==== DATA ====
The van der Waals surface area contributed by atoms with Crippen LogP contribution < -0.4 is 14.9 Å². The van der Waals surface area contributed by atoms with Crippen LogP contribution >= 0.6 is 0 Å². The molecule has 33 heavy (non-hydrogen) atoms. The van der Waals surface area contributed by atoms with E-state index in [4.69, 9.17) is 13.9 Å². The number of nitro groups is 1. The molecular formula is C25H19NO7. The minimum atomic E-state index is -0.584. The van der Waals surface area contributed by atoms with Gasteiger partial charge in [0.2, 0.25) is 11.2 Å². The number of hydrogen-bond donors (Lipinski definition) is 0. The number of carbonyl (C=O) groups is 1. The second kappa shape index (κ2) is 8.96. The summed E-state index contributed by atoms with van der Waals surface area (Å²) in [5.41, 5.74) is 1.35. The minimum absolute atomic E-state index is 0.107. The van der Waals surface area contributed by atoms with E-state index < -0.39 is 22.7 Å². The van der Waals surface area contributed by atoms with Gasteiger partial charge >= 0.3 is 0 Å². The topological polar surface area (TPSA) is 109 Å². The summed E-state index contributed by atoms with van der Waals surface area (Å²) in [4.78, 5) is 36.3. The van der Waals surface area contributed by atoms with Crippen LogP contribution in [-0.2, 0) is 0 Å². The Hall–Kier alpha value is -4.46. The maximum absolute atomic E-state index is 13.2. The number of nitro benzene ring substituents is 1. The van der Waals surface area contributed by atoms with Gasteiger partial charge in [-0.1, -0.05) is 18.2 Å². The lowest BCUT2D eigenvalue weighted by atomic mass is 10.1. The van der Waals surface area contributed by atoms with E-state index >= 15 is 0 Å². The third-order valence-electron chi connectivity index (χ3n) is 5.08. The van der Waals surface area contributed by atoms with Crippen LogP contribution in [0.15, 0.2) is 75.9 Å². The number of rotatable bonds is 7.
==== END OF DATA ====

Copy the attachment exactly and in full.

The van der Waals surface area contributed by atoms with Crippen LogP contribution < -0.4 is 14.9 Å². The van der Waals surface area contributed by atoms with Crippen LogP contribution >= 0.6 is 0 Å². The molecule has 33 heavy (non-hydrogen) atoms. The van der Waals surface area contributed by atoms with E-state index in [4.69, 9.17) is 13.9 Å². The number of nitro groups is 1. The molecular formula is C25H19NO7. The minimum atomic E-state index is -0.584. The van der Waals surface area contributed by atoms with Gasteiger partial charge in [0.2, 0.25) is 11.2 Å². The number of hydrogen-bond donors (Lipinski definition) is 0. The number of carbonyl (C=O) groups is 1. The second kappa shape index (κ2) is 8.96. The summed E-state index contributed by atoms with van der Waals surface area (Å²) in [5.41, 5.74) is 1.35. The minimum absolute atomic E-state index is 0.107. The van der Waals surface area contributed by atoms with E-state index < -0.39 is 22.7 Å². The van der Waals surface area contributed by atoms with Gasteiger partial charge >= 0.3 is 0 Å². The topological polar surface area (TPSA) is 109 Å². The summed E-state index contributed by atoms with van der Waals surface area (Å²) in [4.78, 5) is 36.3. The van der Waals surface area contributed by atoms with Crippen LogP contribution in [-0.2, 0) is 0 Å². The Hall–Kier alpha value is -4.46. The maximum absolute atomic E-state index is 13.2. The number of nitro benzene ring substituents is 1. The van der Waals surface area contributed by atoms with Gasteiger partial charge in [-0.1, -0.05) is 18.2 Å². The lowest BCUT2D eigenvalue weighted by atomic mass is 10.1. The van der Waals surface area contributed by atoms with E-state index >= 15 is 0 Å². The third-order valence-electron chi connectivity index (χ3n) is 5.08. The van der Waals surface area contributed by atoms with Crippen LogP contribution in [0.15, 0.2) is 75.9 Å². The number of rotatable bonds is 7.